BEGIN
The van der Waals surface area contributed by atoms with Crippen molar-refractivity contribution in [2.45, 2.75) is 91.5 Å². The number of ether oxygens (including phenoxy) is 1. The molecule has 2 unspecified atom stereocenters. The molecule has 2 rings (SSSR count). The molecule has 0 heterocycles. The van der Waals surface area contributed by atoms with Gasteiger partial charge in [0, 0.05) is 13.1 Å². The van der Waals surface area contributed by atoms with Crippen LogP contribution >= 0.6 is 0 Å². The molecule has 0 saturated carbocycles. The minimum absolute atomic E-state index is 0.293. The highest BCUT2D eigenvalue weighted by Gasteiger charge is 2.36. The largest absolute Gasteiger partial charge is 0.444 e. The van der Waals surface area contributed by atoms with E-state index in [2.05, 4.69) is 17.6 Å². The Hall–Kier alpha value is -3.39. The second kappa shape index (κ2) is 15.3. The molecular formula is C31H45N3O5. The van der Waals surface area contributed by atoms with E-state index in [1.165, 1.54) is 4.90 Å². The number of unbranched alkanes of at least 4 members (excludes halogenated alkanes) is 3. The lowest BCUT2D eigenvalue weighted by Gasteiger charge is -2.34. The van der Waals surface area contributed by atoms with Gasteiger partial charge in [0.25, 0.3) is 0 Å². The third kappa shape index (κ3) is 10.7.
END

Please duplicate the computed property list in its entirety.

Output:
The van der Waals surface area contributed by atoms with Crippen molar-refractivity contribution in [2.45, 2.75) is 91.5 Å². The number of ether oxygens (including phenoxy) is 1. The molecule has 2 unspecified atom stereocenters. The molecule has 2 rings (SSSR count). The molecule has 0 heterocycles. The van der Waals surface area contributed by atoms with Gasteiger partial charge in [0, 0.05) is 13.1 Å². The van der Waals surface area contributed by atoms with Crippen LogP contribution >= 0.6 is 0 Å². The molecule has 0 saturated carbocycles. The minimum absolute atomic E-state index is 0.293. The highest BCUT2D eigenvalue weighted by Gasteiger charge is 2.36. The largest absolute Gasteiger partial charge is 0.444 e. The van der Waals surface area contributed by atoms with E-state index in [2.05, 4.69) is 17.6 Å². The Hall–Kier alpha value is -3.39. The second kappa shape index (κ2) is 15.3. The molecular formula is C31H45N3O5. The van der Waals surface area contributed by atoms with E-state index in [1.165, 1.54) is 4.90 Å². The number of unbranched alkanes of at least 4 members (excludes halogenated alkanes) is 3. The lowest BCUT2D eigenvalue weighted by Gasteiger charge is -2.34. The van der Waals surface area contributed by atoms with Gasteiger partial charge in [0.25, 0.3) is 0 Å². The third kappa shape index (κ3) is 10.7.